Probes target Centinela Valley school district superintendent's pay

Probes target Centinela Valley school district superintendent's pay
Embattled Centinela Valley Supt. Jose A. Fernandez is on paid leave pending an investigation. (Luis Sinco / Los Angeles Times)

County, state and federal authorities are investigating the compensation of a South Bay school district superintendent who received nearly $675,000 last year, far more than the leaders of much larger systems.

The FBI and the Los Angeles County district attorney's office, among others, are looking into the earnings of Supt. Jose Fernandez, who was placed on paid leave by the Board of Education last week pending the probes.

The Centinela Valley Union High School District board held a lengthy meeting Tuesday evening in which members attempted to address the controversy, including selecting a new president and an interim superintendent. Parents and others lambasted board members, complaining about the high compensation and threatening recalls.

Just before the meeting's conclusion, new president Hugo M. Rojas announced that he was "working with" an FBI agent.


Rojas also said he would cooperate with the L.A. County district attorney, but did not explicitly state that a probe was underway. On Wednesday, a district employee with knowledge of the inquiries told The Times that Centinela was providing records to the district attorney's Public Integrity Division, which investigates local corruption. The employee was not authorized to speak publicly.

Both the FBI and district attorney's office cited policy that forbids them to comment on whether a probe is in progress.

An independent review also is underway by the Los Angeles County Office of Education.

The agency "has initiated an audit of the contract agreement and subsequent compensation to Mr. Fernandez," said spokeswoman Margo Minecki.

And, in a letter to the school district, county Supt. Arturo Delgado wrote that his office had been notified of a review by the California Public Employees' Retirement System. CalPERS did not respond to a request for information.

Fernandez's 2013 compensation was inflated by a one-time supplement of $230,000 he used to buy seniority in state retirement systems. That action will allow him to collect a higher pension when he retires.

Fernandez, 54, did not attend this week's meeting and said he could not discuss his issues with the board. But he has insisted that members understood his contract when they approved it with the advice of counsel. He added that he specifically contacted the county education office to verify that his employment terms complied with the law and that the district has a record of that correspondence.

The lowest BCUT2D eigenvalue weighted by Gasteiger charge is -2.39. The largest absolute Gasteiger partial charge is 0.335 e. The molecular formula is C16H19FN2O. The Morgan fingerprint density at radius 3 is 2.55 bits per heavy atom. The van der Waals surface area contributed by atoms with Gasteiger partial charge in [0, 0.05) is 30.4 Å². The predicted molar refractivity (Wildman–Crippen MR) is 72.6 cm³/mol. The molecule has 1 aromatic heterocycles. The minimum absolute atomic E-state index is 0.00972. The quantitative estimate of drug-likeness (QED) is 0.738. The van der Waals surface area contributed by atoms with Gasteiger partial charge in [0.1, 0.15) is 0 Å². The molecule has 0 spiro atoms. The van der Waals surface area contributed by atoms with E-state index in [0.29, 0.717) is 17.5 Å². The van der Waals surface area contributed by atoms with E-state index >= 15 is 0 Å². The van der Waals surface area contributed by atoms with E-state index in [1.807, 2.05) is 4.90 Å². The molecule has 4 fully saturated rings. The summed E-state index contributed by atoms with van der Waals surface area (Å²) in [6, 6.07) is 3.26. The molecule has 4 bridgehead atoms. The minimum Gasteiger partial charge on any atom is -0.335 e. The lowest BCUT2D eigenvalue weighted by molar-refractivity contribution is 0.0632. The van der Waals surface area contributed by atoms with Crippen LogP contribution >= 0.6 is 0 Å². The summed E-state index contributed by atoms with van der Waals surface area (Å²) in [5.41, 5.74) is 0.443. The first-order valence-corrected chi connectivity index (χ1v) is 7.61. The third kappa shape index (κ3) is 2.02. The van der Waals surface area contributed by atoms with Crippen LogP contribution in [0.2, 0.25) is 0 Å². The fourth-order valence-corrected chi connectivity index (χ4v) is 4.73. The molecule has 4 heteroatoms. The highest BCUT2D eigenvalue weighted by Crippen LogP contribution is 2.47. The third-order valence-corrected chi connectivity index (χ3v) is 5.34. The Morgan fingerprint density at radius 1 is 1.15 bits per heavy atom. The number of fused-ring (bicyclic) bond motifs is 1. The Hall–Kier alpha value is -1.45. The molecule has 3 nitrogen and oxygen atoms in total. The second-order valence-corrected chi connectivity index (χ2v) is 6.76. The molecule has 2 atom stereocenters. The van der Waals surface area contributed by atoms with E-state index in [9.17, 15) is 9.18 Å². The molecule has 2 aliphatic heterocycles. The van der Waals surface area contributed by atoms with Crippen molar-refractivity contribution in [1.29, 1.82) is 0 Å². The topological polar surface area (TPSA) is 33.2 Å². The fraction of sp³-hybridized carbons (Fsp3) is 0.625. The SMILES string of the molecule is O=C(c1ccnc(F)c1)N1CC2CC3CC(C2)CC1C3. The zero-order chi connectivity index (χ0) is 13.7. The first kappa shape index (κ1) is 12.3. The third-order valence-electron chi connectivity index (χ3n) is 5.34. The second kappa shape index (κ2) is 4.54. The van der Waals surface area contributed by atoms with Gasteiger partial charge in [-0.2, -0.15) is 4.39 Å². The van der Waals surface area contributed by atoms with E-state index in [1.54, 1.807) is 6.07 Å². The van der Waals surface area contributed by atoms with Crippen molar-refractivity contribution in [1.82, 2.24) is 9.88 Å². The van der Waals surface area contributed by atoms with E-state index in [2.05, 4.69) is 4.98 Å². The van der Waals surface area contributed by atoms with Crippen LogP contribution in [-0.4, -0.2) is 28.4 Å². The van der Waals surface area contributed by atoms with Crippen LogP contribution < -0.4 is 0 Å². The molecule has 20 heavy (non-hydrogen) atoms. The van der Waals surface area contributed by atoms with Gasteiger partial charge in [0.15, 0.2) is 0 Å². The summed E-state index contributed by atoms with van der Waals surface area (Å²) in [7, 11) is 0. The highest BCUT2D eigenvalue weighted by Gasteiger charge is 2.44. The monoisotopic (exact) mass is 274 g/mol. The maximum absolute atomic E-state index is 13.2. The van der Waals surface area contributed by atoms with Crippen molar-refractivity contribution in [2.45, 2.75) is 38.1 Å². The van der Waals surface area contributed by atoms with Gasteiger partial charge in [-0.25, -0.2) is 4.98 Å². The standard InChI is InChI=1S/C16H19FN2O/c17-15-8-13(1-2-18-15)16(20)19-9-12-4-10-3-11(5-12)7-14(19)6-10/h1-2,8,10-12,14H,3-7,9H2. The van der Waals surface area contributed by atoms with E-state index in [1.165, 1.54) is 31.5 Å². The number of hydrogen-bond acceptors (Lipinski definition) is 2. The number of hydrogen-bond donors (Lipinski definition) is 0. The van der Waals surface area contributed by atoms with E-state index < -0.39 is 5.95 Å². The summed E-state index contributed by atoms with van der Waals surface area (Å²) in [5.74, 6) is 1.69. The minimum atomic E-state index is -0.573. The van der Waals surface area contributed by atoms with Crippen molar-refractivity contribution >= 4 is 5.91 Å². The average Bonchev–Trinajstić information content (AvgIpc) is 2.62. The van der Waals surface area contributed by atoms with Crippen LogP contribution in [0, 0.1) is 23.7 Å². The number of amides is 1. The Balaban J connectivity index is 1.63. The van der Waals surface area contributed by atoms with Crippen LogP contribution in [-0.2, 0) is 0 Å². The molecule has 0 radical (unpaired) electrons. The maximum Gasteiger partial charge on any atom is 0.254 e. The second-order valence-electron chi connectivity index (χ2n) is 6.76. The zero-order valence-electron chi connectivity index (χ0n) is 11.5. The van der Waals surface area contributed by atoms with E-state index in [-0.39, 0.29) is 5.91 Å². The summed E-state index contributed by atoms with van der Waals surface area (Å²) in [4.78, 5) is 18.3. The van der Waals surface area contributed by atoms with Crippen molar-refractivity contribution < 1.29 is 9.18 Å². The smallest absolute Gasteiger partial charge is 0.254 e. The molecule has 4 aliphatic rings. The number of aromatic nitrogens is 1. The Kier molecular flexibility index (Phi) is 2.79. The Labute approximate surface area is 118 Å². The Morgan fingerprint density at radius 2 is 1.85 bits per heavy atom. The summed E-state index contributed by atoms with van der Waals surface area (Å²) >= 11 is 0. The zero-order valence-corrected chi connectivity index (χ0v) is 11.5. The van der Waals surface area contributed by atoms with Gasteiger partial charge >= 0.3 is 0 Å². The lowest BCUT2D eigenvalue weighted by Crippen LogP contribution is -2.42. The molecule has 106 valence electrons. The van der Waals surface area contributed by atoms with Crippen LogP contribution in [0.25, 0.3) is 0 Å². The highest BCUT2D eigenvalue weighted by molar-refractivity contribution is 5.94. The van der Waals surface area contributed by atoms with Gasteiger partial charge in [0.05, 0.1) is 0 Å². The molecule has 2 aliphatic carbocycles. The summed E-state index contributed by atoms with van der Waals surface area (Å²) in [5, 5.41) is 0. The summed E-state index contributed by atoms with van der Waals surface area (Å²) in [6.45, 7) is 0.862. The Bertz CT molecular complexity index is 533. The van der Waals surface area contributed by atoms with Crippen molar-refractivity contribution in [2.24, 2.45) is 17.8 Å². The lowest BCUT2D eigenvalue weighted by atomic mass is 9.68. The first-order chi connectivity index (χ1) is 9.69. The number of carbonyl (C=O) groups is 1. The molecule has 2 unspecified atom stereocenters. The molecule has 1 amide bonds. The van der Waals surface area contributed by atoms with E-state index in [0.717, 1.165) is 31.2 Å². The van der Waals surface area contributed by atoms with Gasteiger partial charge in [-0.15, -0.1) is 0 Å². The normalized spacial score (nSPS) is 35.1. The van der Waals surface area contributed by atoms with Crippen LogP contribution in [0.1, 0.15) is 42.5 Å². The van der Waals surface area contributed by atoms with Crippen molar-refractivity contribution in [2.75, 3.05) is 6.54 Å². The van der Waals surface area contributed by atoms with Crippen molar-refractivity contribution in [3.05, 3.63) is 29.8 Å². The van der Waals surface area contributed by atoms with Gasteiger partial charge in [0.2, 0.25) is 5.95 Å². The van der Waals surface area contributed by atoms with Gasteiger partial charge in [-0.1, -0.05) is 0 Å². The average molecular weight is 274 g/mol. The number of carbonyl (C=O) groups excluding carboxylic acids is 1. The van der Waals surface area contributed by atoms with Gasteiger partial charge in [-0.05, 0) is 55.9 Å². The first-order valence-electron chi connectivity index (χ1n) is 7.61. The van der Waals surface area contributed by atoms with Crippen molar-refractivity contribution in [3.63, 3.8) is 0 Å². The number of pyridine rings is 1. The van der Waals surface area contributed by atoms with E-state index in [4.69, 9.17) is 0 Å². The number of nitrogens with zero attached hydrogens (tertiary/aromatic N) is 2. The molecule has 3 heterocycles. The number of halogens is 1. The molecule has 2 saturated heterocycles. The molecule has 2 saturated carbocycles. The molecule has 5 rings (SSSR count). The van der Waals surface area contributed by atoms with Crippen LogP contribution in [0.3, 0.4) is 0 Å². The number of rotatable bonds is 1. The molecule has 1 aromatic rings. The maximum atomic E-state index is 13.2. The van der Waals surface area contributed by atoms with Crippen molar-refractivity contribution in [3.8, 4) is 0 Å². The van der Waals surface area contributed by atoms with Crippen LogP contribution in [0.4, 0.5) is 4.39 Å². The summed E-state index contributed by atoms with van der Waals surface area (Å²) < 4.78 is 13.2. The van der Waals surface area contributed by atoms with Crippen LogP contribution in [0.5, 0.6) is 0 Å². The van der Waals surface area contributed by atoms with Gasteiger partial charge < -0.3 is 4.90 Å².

The Centinela board distanced itself publicly from Fernandez for the first time.

"Our superintendent was greedy," Rojas said near the end of a six-hour meeting that stretched to nearly midnight. "Our superintendent obviously has a questionable background.… Based on the fact that this is a personnel matter, I cannot speak further."

Speaker after speaker called for the board to resign or face recall.

The community doesn't "want you up there," longtime resident Jay Gould told board members. "If you can't see that, you're stupid.… You can go to another city and ruin them."

Board member Gloria Ramos tried to appease the 200 or so parents and others who had complained for two hours. "We are listening," she said. "You may not like the results of everything. I don't always like the results."

Board member Rocio C. Pisano said she understood that many people were unhappy that Fernandez was still being paid, but that legal restrictions govern such decisions. After a full investigation, she said, "a lot of things will come to light."

The embattled board took several concrete steps to try to rebuild public confidence.

One was to elect Rojas to succeed Maritza Molina as board president. Molina had been especially associated with a public defense of Fernandez.

That move failed to placate those gathered in the cavernous Centinela Valley Center for the Arts in Lawndale.

The board also authorized staff to begin a search for a company to investigate Fernandez's salary.

And it voted to hire a law firm to examine how to reduce the district's legal fees. Fernandez has hired a lawyer for his own defense at his own cost, Rojas said.

Fernandez's contract, which expires June 30, 2016, comes with strong job protections. Removing him without cause would require four votes of the five-member board. He also would receive 18 months of severance pay.

The Board of Education selected Assistant Supt. Bob Cox as interim superintendent. He earns $162,250; the board hasn't decided if he'll be paid more in his new role.

But board members have surrendered stipends of $800 a month for a cellphone and car allowance, after an alert from the county education office. Legally, a small district can pay members only $240 a month for attending meetings, which board members already were receiving, they were told. Centinela has 6,600 students in three high schools and two alternative programs.

Board members have declined requests for comment. But Molina defended the work of Fernandez in a recent interview, saying he stabilized a school system on the verge of bankruptcy in 2008.

Fernandez had said he received a generous contract because he agreed to take control of the school system at a risky time. He made more last year than the leaders of the New York, Los Angeles and Chicago public school districts.

Centinela is no longer rated as financially unstable, but students and parents complained about various issues, including a shortage of textbooks and classroom supplies.